|cp_label||text||Label for the field on any forms where the value is entered.|
|cp_size||int||Width of the field (again for input forms)|
|cp_ask||text||indicates whom to ask for the info (user, expert, admin etc)|
catprop defines a property (named item of information) that will always or
usually be associated with requests of a particular category.
|rp_cat||text||Category this property relates to.|
|rp_value||text||String value of this property of the request.|
|rp_dlm||datetime||Date last modified|
|rp_user||text||User who last modified it|
reqprop is such a property of a specific request. Note it is indexed
by request and category and property code, because if a request changes category it
still keeps the properties assigned to it from the category it was before, and property
names only have to be unique within a request category.
So what are they for? Suppose there is a request to cancel a print job. You always want to know the print queue and the user the job belongs to. You know that, I know that, but the user doesn't necessarily, and neither does the person on the helpdesk who takes the call. Category properties appear on the form where the request details are to be entered, as a reminder to the helpdesk operator to ask about them. Saves you a phonecall now and then, and lets you do more intelligent statistical reports later if you want to.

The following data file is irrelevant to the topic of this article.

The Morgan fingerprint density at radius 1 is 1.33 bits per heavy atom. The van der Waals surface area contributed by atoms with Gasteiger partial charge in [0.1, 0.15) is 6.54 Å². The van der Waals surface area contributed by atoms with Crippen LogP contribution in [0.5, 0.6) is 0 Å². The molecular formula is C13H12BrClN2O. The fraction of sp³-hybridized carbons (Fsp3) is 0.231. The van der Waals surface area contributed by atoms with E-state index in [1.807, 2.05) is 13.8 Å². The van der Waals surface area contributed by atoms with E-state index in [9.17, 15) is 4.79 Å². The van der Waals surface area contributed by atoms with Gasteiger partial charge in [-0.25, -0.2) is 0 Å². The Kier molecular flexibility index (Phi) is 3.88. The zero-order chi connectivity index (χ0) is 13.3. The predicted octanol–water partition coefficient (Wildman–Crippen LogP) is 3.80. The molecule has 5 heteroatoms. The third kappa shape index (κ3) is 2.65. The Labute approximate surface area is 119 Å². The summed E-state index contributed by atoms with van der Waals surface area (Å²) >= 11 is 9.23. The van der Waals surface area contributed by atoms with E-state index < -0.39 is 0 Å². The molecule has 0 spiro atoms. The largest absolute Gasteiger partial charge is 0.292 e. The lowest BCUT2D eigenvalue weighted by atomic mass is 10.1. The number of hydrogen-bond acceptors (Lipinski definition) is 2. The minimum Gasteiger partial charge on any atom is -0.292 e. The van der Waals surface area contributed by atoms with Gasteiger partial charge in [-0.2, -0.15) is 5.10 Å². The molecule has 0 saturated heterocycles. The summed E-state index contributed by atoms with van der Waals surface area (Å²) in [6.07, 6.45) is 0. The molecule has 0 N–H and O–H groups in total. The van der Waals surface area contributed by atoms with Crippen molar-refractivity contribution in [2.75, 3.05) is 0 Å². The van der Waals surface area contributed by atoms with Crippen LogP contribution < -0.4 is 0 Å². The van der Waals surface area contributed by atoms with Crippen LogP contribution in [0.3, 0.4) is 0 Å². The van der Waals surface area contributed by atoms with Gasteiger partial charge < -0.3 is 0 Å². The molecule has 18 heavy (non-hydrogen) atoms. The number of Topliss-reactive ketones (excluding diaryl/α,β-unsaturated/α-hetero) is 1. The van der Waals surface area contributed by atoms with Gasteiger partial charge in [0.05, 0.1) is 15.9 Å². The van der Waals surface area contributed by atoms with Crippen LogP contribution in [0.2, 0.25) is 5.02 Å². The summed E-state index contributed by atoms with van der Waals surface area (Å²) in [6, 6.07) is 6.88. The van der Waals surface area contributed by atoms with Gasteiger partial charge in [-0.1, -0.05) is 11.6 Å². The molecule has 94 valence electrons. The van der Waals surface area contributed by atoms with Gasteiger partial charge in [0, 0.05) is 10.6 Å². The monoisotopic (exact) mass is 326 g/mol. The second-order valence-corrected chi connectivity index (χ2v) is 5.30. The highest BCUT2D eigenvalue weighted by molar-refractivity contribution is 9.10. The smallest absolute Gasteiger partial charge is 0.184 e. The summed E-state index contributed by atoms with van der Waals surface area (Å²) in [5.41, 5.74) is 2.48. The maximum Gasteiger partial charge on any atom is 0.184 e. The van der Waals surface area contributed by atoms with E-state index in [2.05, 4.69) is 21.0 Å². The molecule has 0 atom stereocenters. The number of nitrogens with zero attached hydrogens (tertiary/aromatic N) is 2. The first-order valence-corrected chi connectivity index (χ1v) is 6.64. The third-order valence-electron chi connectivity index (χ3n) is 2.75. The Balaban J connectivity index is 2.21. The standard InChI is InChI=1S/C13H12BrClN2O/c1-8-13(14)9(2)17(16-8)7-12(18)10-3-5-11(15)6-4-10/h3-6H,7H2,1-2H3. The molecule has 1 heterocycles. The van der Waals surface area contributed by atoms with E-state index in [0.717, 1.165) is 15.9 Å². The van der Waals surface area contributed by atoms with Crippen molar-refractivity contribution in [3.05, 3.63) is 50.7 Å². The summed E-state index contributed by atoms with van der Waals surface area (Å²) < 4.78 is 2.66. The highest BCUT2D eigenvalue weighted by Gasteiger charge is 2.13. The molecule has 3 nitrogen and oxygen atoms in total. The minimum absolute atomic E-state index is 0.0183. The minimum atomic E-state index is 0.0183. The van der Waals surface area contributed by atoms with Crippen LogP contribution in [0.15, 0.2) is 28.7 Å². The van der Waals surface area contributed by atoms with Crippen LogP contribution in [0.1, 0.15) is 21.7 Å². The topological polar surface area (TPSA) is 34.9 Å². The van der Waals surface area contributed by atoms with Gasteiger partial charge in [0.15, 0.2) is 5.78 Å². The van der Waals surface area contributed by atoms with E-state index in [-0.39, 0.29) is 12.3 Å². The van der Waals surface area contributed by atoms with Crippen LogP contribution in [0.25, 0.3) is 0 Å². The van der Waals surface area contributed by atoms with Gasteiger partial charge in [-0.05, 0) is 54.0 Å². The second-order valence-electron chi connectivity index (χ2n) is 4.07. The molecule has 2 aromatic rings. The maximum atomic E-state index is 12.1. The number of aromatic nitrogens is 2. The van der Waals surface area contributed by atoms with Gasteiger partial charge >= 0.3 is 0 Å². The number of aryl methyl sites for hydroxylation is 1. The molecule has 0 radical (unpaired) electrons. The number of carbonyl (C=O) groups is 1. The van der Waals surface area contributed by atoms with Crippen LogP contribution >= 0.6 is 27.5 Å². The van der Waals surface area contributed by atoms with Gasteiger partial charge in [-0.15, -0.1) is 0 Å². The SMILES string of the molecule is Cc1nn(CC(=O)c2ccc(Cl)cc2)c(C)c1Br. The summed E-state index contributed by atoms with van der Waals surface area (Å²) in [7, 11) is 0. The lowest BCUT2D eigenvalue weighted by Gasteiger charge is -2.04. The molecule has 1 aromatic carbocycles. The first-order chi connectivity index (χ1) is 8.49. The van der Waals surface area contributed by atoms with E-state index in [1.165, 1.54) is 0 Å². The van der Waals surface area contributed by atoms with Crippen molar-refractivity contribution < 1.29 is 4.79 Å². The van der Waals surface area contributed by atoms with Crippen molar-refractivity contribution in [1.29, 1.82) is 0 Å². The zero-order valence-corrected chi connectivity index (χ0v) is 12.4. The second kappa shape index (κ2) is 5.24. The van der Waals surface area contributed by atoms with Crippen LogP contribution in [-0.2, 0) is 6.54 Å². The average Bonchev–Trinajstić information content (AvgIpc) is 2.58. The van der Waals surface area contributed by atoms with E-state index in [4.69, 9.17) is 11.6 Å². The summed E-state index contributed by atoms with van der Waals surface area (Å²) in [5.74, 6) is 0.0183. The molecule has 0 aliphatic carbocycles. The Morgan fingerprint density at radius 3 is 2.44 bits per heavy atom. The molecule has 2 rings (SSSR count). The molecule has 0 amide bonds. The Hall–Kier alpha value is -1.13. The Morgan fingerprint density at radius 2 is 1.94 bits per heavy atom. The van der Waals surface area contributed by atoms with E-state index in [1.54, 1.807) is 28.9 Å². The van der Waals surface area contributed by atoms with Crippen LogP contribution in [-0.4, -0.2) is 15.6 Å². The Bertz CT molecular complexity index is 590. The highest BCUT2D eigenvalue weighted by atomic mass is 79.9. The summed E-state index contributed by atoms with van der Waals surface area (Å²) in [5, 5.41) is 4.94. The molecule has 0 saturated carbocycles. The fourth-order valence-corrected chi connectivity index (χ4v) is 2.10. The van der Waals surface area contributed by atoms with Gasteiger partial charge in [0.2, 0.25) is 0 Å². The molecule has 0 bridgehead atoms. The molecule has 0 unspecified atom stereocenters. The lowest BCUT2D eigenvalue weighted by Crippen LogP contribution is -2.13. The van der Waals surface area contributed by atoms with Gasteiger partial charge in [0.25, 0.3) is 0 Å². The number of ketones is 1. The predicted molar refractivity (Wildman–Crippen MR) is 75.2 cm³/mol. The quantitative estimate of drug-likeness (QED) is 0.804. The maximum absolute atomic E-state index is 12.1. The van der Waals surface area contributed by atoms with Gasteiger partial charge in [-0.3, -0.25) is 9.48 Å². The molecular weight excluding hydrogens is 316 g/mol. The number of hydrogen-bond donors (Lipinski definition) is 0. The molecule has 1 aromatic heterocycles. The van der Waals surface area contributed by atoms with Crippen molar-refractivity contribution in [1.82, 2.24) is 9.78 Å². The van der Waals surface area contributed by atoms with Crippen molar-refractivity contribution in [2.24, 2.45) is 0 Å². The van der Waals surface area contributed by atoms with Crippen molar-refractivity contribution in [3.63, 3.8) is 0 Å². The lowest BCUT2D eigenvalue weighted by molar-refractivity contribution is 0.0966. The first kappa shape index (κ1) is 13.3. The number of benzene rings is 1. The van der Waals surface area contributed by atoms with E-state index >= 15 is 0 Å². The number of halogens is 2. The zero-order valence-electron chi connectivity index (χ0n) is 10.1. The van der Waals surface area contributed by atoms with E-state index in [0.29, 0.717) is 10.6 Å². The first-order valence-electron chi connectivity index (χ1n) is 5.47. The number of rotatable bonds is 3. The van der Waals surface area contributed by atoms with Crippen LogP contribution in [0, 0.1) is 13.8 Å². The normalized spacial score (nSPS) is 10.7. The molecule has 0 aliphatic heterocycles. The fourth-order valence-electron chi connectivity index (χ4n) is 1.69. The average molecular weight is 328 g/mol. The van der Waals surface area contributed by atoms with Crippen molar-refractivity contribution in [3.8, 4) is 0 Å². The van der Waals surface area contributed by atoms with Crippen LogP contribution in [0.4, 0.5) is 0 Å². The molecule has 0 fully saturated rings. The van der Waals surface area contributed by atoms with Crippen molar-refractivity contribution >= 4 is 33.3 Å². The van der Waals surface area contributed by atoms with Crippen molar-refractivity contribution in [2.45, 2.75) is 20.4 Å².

|s_cat||text||Category code or wildcard match for category code|
|s_team||text||team ID,a team whose members can handle requests of that kind.|
A skillset is a set of categories of request that can be handled by a team. Categories are associated to teams by a wildcard-matching string because you could have a lot of categories and a lot of users, and it would become unmanageable to record everyone's skills individually. If you have one person with a unique skill, have a one-person team.